Antigen-presenting cells (APCs) play an important role in transplant rejection and tolerance. In high-risk corneal transplantation, where the graft bed is inflamed and vascularized, immature APCs in the donor corneal stroma quickly mature and migrate to lymphoid tissues to sensitize host T cells. In this study, using a mouse model of corneal transplantation, we investigated whether enrichment of tolerogenic APCs (tolAPCs) in donor corneas can enhance graft survival in corneal allograft recipients with inflamed graft beds. Treatment of donor corneas with interleukin-10 (IL-10) and transforming growth factor-β1 (TGFβ1) altered the phenotype and function of tissue-residing APCs. Transplantation of these tolAPC-enriched corneas decreased frequencies of interferon gamma (IFNγ)(+) effector T cells (Teffs), as well as allosensitization in the hosts, diminished graft infiltration of CD45(+) and CD4(+) cells, and significantly improved corneal allograft survival compared to saline-injected controls. These data provide a novel approach for tolAPC-based immunotherapy in transplantation by direct cytokine conditioning of the donor tissue.
Ideally, biomaterials designed to play specific physical and physiological roles in vivo should comprise components and microarchitectures analogous to those of the native tissues they intend to replace. For that, implantable biomaterials need to be carefully designed to have the correct structural and compositional properties, which consequently impart their bio-function. In this study, we showed that the control of such properties can be defined from the bottom-up, using smart surface templates to modulate the structure, composition, and bio-mechanics of human transplantable tissues. Using multi-functional peptide amphiphile-coated surfaces with different anisotropies, we were able to control the phenotype of corneal stromal cells and instruct them to fabricate self-lifting tissues that closely emulated the native stromal lamellae of the human cornea. The type and arrangement of the extracellular matrix comprising these corneal stromal Self-Lifting Analogous Tissue Equivalents (SLATEs) were then evaluated in detail, and was shown to correlate with tissue function. Specifically, SLATEs comprising aligned collagen fibrils were shown to be significantly thicker, denser, and more resistant to proteolytic degradation compared to SLATEs formed with randomly-oriented constituents. In addition, SLATEs were highly transparent while providing increased absorption to near-UV radiation. Importantly, corneal stromal SLATEs were capable of constituting tissues with a higher-order complexity, either by creating thicker tissues through stacking or by serving as substrate to support a fully-differentiated, stratified corneal epithelium. SLATEs were also deemed safe as implants in a rabbit corneal model, being capable of integrating with the surrounding host tissue without provoking inflammation, neo-vascularization, or any other signs of rejection after a 9-months follow-up. This work thus paves the way for the de novo bio-fabrication of easy-retrievable, scaffold-free human tissues with controlled structural, compositional, and functional properties to replace corneal, as well as other, tissues.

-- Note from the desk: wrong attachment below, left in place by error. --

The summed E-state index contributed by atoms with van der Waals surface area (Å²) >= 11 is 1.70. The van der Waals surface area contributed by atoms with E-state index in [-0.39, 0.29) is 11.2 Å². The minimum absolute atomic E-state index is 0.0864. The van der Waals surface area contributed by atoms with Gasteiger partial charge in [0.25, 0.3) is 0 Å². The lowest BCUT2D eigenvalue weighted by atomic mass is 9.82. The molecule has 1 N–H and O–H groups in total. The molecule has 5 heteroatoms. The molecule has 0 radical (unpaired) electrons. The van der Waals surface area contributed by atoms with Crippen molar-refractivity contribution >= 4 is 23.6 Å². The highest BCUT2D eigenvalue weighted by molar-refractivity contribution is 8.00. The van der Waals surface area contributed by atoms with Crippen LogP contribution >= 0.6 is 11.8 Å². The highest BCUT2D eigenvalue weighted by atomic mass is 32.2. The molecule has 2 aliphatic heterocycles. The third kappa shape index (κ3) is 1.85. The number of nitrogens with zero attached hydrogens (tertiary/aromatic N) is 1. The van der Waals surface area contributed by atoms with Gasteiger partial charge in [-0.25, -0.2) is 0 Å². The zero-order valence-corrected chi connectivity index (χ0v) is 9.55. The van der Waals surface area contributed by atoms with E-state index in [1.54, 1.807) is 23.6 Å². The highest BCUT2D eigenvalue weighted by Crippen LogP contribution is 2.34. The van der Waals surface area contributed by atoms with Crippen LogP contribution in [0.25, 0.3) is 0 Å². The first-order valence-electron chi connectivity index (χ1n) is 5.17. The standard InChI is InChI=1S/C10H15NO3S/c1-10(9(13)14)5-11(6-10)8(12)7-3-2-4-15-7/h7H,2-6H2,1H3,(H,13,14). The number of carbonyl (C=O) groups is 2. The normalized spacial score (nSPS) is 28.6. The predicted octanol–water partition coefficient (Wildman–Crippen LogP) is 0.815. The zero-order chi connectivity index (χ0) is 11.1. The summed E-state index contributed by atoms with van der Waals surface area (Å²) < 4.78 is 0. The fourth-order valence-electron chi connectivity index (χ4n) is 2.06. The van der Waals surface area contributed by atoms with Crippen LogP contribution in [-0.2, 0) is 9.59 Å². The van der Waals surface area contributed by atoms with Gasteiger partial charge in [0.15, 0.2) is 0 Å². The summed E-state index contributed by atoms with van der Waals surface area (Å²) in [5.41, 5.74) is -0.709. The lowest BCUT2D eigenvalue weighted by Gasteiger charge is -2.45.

Purpose: To screen for and characterize compounds that protect corneal endothelial cells against unfolded protein response (UPR) and oxidative stress. Methods: Bovine corneal endothelial cells (BCECs) were treated for 48 hours with 640 compounds from a Food and Drug Administration (FDA)-approved drug library and then challenged with thapsigargin or H2O2 to induce UPR or oxidative stress, respectively. Cell viability was measured using the CellTiter-Glo survival assay. Selected "hits" were subjected to further dose-response testing, and their ability to modulate expression of UPR and oxidative stress markers was assessed by RT-PCR, Western blot, and measurement of protein carbonyl and 8-hydroxydeoxyguanosine (8-OHdG) adducts in immortalized human corneal endothelial cells (iHCECs). Results: Forty-one drugs at 20 μM and 55 drugs at 100 μM increased survival of H2O2-challenged cells, and 8 drugs at 20 μM and 2 drugs at 100 μM increased survival of thapsigargin-challenged cells, compared with untreated control cells. Nicergoline, ergothioneine, nimesulide, oxotremorine, and mefenamic acid increased survival of both H2O2- and thapsigargin-challenged cells. Oxotremorine altered DNA damage inducible 3 (CHOP) gene expression, glucose-regulated protein 78 kDa (GRP78) and activating transcription factor 4 (ATF4) protein expression, and protein carbonyl and 8-OHdG levels. Mefenamic acid altered GRP78 protein expression and protein carbonyl and 8-OHdG levels. Conclusions: Oxotremorine and mefenamic acid are potential survival factors for corneal endothelial cells under UPR and oxidative stress. The described assay can be further expanded to screen additional drugs for potential therapeutic effect in corneal endothelial diseases such as Fuchs' endothelial corneal dystrophy.